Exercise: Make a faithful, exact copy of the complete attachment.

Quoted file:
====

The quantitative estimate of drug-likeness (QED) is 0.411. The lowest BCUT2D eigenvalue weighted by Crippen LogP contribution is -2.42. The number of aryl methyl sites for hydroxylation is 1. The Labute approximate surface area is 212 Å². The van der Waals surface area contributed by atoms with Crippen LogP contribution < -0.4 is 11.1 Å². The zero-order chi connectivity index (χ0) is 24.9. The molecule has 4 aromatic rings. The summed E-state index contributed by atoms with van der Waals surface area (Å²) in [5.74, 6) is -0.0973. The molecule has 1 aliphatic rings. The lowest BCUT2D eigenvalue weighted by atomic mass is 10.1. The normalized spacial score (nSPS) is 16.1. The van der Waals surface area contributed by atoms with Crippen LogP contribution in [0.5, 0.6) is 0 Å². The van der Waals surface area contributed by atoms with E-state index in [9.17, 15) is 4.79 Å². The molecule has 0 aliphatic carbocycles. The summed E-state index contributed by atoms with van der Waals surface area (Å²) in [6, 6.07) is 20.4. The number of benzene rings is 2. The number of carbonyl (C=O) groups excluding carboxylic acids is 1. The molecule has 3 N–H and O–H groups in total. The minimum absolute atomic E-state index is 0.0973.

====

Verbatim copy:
The quantitative estimate of drug-likeness (QED) is 0.411. The lowest BCUT2D eigenvalue weighted by Crippen LogP contribution is -2.42. The number of aryl methyl sites for hydroxylation is 1. The Labute approximate surface area is 212 Å². The van der Waals surface area contributed by atoms with Crippen LogP contribution < -0.4 is 11.1 Å². The zero-order chi connectivity index (χ0) is 24.9. The molecule has 4 aromatic rings. The summed E-state index contributed by atoms with van der Waals surface area (Å²) in [5.74, 6) is -0.0973. The molecule has 1 aliphatic rings. The lowest BCUT2D eigenvalue weighted by atomic mass is 10.1. The normalized spacial score (nSPS) is 16.1. The van der Waals surface area contributed by atoms with Crippen LogP contribution in [0.5, 0.6) is 0 Å². The van der Waals surface area contributed by atoms with E-state index in [9.17, 15) is 4.79 Å². The molecule has 0 aliphatic carbocycles. The summed E-state index contributed by atoms with van der Waals surface area (Å²) in [6, 6.07) is 20.4. The number of benzene rings is 2. The number of carbonyl (C=O) groups excluding carboxylic acids is 1. The molecule has 3 N–H and O–H groups in total. The minimum absolute atomic E-state index is 0.0973.